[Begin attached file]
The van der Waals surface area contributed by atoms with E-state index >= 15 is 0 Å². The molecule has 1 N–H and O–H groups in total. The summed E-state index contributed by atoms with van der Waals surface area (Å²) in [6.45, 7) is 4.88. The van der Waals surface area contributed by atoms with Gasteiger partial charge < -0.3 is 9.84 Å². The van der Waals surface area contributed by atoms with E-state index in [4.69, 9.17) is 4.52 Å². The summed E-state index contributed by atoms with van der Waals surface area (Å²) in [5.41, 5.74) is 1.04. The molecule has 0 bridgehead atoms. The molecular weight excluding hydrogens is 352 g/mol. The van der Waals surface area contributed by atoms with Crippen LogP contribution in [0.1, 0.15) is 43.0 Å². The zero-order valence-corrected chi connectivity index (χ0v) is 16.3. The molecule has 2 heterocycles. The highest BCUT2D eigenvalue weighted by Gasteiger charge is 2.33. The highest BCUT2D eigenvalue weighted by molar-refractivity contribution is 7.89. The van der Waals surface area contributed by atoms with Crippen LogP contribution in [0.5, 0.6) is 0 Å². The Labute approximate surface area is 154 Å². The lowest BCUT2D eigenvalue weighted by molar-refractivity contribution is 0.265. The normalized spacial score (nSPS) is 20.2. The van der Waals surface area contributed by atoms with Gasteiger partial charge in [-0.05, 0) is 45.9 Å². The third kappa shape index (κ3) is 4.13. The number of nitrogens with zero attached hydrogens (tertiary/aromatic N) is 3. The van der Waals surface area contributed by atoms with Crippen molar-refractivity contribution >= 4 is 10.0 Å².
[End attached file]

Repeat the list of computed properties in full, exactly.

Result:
The van der Waals surface area contributed by atoms with E-state index >= 15 is 0 Å². The molecule has 1 N–H and O–H groups in total. The summed E-state index contributed by atoms with van der Waals surface area (Å²) in [6.45, 7) is 4.88. The van der Waals surface area contributed by atoms with Gasteiger partial charge < -0.3 is 9.84 Å². The van der Waals surface area contributed by atoms with E-state index in [4.69, 9.17) is 4.52 Å². The summed E-state index contributed by atoms with van der Waals surface area (Å²) in [5.41, 5.74) is 1.04. The molecule has 0 bridgehead atoms. The molecular weight excluding hydrogens is 352 g/mol. The van der Waals surface area contributed by atoms with Crippen LogP contribution in [0.1, 0.15) is 43.0 Å². The zero-order valence-corrected chi connectivity index (χ0v) is 16.3. The molecule has 2 heterocycles. The highest BCUT2D eigenvalue weighted by Gasteiger charge is 2.33. The highest BCUT2D eigenvalue weighted by molar-refractivity contribution is 7.89. The van der Waals surface area contributed by atoms with Crippen LogP contribution in [0.5, 0.6) is 0 Å². The Labute approximate surface area is 154 Å². The lowest BCUT2D eigenvalue weighted by molar-refractivity contribution is 0.265. The normalized spacial score (nSPS) is 20.2. The van der Waals surface area contributed by atoms with Gasteiger partial charge in [-0.05, 0) is 45.9 Å². The third kappa shape index (κ3) is 4.13. The number of nitrogens with zero attached hydrogens (tertiary/aromatic N) is 3. The van der Waals surface area contributed by atoms with Crippen molar-refractivity contribution >= 4 is 10.0 Å².